However, fears that the party would unravel led to pressure on him to stay within the party, the source explained, “and he would have a free hand to propose what he wanted as long as it did not expose trouble within the group's ranks, and everyone would make do with proposing suggestions to be processed by the Brotherhood hierarchy – either the Guidance Bureau or the shura council.”

El-Beltagi attempted to make changes from within. When there was a fierce debate about the composition of the constituent assembly, for example, El-Beltagi called on some Islamist members to resign to make room for non-Islamist figures.

Brigadier General Safwat El-Zayyat, whom El-Beltagi contacted about joining the assembly, said he would not join the constitution-drafting body “because of its domination by a clique that want nothing more than to appear on television and boast that they are members of the assembly.” He added: “If the Brotherhood was more politically shrewd, they wouldn't have kept such a large percentage of seats for themselves.”

The principle of strict obedience is a Brotherhood tradition and key to understanding the group's current position, according to observers from within the Brotherhood, such as FJP spokesman Ahmed Sabie. When news leaked that the party would reverse its position on fielding a presidential candidate, Sabie described dissent among the group's younger cadres as a "small fraction."

However, Mohamed El-Hadidi, El-Shater’s brother-in-law, led the dissent to demonstrate that opposition to the Brotherhood's stance on the issue was widespread, and that this group might consider other action if the group did not revise its position.

There were other leaks as well. A member of Abdel-Moneim Abul-Fotouh’s campaign described the Brotherhood's position on Abul-Fotouh's presidential bid as an "individual stance" taken by the group's General Guide, and not necessarily the position of everyone in the group.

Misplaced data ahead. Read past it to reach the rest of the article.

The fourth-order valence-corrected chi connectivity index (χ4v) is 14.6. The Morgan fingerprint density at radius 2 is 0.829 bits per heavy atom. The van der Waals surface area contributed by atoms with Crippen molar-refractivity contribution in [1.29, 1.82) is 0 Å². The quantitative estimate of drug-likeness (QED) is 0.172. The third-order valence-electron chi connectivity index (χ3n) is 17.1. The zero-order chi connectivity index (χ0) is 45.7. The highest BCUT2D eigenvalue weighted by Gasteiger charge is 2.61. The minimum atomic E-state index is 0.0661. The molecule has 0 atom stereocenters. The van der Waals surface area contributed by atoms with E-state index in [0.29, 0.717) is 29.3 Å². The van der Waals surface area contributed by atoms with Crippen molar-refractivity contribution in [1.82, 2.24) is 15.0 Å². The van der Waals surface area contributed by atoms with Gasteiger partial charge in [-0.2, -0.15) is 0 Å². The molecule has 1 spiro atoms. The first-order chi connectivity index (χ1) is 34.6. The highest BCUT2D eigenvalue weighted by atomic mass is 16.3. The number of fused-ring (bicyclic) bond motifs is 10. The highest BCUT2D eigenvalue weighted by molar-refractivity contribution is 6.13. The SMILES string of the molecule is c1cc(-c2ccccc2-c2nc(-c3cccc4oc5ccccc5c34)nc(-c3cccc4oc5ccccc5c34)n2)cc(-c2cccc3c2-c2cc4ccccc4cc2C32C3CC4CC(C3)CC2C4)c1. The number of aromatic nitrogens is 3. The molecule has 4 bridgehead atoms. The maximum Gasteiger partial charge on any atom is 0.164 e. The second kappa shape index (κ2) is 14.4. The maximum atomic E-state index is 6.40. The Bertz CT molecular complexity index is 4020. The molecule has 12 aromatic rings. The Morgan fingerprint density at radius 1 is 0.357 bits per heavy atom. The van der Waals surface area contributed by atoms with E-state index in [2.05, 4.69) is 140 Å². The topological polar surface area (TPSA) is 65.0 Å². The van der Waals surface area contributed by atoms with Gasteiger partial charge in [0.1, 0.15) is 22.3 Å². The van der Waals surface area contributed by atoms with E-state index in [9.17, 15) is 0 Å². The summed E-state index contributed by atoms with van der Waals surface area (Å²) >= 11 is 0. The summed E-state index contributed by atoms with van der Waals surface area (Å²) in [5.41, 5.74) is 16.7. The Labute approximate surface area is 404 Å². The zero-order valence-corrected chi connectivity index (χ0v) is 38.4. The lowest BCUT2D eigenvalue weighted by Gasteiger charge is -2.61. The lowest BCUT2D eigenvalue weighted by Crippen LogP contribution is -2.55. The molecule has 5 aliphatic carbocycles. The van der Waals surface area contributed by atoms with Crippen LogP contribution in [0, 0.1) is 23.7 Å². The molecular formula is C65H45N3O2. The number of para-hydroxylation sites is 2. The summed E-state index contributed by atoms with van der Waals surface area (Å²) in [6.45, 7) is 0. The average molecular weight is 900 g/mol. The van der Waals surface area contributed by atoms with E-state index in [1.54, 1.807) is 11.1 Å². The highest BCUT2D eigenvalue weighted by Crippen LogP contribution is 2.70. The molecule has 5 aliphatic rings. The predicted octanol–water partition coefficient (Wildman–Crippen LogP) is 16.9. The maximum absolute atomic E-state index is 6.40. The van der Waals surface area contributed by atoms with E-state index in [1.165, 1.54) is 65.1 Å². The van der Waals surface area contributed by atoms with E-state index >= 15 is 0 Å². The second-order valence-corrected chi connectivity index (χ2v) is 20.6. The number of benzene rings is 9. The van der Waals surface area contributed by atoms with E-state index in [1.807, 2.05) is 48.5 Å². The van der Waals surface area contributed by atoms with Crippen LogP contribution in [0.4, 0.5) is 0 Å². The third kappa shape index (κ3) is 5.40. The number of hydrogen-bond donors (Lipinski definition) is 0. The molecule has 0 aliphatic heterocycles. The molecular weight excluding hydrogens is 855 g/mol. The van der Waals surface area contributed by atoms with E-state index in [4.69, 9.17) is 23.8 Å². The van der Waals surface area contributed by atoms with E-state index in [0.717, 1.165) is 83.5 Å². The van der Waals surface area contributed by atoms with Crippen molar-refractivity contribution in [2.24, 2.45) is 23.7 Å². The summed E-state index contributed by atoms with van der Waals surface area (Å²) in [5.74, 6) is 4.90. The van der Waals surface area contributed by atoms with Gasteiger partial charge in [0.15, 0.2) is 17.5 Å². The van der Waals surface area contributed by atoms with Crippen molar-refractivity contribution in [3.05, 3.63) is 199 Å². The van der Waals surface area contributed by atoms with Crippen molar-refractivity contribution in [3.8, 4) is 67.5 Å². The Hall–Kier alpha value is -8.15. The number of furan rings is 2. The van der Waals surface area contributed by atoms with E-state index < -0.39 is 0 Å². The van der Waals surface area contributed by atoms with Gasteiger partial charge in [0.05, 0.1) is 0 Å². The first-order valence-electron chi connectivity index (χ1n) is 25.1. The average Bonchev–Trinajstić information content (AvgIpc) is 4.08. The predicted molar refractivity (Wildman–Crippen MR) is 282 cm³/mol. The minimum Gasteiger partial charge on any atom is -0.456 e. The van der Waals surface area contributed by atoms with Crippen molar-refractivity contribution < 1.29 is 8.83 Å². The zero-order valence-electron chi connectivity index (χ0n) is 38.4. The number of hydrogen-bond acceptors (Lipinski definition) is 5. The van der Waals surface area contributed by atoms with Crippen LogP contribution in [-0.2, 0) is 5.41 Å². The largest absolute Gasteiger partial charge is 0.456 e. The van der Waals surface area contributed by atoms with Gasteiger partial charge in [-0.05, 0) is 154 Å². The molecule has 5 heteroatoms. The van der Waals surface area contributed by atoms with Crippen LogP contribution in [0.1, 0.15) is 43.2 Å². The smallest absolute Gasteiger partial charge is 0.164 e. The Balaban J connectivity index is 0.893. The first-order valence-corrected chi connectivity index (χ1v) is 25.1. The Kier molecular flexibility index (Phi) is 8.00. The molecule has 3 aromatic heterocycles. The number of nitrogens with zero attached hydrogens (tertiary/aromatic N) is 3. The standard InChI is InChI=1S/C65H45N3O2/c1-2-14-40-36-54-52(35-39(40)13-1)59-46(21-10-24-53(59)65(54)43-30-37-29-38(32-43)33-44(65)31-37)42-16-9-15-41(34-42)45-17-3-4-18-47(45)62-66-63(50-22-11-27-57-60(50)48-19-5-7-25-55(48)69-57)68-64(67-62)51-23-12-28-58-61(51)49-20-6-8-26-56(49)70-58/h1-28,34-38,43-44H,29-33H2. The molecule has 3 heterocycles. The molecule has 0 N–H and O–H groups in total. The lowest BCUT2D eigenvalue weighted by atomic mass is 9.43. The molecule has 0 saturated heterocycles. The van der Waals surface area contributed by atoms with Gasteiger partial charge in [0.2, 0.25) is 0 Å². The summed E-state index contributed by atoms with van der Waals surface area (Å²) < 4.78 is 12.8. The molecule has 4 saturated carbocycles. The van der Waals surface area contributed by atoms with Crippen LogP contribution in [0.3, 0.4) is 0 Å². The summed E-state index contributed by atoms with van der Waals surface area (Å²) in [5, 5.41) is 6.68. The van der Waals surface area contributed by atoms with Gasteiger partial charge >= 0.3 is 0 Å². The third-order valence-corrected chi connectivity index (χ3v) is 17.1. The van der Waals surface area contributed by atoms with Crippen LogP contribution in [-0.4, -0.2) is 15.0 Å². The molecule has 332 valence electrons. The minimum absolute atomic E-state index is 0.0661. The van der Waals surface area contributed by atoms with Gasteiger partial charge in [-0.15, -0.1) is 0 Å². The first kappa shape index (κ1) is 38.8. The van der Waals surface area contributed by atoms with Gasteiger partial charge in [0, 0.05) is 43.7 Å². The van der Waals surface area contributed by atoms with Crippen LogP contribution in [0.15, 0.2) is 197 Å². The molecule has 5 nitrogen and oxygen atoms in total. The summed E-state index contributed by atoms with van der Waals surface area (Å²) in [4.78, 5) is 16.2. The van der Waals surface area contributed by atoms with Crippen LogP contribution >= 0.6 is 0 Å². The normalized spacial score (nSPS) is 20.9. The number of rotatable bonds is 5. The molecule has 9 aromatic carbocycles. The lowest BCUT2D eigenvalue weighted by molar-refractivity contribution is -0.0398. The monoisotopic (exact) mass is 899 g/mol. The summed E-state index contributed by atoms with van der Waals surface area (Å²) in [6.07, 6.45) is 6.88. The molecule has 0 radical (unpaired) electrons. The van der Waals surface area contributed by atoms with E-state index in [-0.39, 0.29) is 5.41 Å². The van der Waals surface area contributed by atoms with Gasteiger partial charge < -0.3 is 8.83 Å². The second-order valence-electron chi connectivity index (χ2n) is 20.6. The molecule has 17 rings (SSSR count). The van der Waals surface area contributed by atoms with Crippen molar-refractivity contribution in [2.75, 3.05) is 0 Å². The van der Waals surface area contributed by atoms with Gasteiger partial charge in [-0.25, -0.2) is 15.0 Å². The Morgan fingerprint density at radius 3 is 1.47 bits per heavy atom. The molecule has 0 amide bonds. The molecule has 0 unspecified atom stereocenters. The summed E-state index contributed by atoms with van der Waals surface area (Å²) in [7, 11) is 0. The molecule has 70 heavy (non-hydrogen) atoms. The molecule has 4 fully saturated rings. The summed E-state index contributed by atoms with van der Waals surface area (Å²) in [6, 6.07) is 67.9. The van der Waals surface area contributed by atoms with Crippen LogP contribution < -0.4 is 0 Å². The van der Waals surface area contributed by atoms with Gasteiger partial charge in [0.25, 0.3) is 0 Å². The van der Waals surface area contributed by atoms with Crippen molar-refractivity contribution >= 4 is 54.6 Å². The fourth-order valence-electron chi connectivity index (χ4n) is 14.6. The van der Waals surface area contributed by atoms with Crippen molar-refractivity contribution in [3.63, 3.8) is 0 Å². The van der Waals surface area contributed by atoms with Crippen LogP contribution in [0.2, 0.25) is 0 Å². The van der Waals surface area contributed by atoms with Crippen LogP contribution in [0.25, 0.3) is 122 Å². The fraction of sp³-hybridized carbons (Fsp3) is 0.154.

This is why the former guide said that the Brotherhood could support Abul-Fotouh, and that he himself thought highly of the presidential contender. These statements were immediately met by others from the guide, who asserted that the group’s refusal to support Abul-Fotouh was final.

More ominous is the Brotherhood's sense of being under attack on the street due to these conflicting positions. Sabie said that a "war" was raging against the Brotherhood at this critical point, admitting that Egypt's Supreme Council of the Armed Forces (SCAF) was leading the campaign – but expressed doubt that this would result in a clash. “Relations are strained, but it won't lead to confrontation,” he said.

A false document

Meanwhile, a document was published on several social networks claiming to be the minutes of a Brotherhood Shura Council meeting. Brotherhood leaders were quick to deny its authenticity, including group spokesman Mohamed Ghazlan, who described it as an intentional attempt to distort the group’s image.

FJP spokesman Sebie also denied the authenticity of the document, which accuses the SCAF of manufacturing crises in Egypt, wanting to be represented in the government and presidency, manipulating political forces to confront the Brotherhood, inciting the media against the group and its party, and seeking to keep Egypt's parliament toothless – not to mention the possibility of the SCAF rigging upcoming presidential elections.

According to the document, the Brotherhood called on its grassroots supporters to oppose the SCAF and its policies, incite the street, call for a million-man demonstration demanding civilian rule, and distribute flyers exposing SCAF transgressions.

A source close to security circles and the Brotherhood who saw the document said it proclaimed that the SCAF’s presidential candidate was Ahmed Shafiq, and that Mubarak-era intelligence czar Omar Suleiman was the threat that the group was most worried about – both accurate revelations, without a doubt.

The source added, however, that the Brotherhood and the SCAF were both trying to avoid clashing with one another, despite recent exchanges of barbs and threats. But in the absence of anyone on either side being able to clear the air, he added, this risked resulting in confrontation.

The political map is dominated by the Brotherhood and its ambitions, about which the SCAF has become leery, especially since the latter did not deny the contents of the document regarding Majors General Mokhtar El-Molla and Mahmoud El-Assar expressing such fears in international forums.

Within hours, young Brotherhood members in Cairo – specifically in Nasr City – distributed a flyer bearing the title "A statement from the Muslim Brotherhood about the obstacles facing the handover of power to civilian representatives of the people." The flyer was distributed because the Brotherhood believes that "creating the constitutional institutions needed to take over power from the SCAF is the correct and stable path to achieving the goals and aspirations of the revolution." The statement listed several problems currently plaguing the country, blaming them squarely on the SCAF.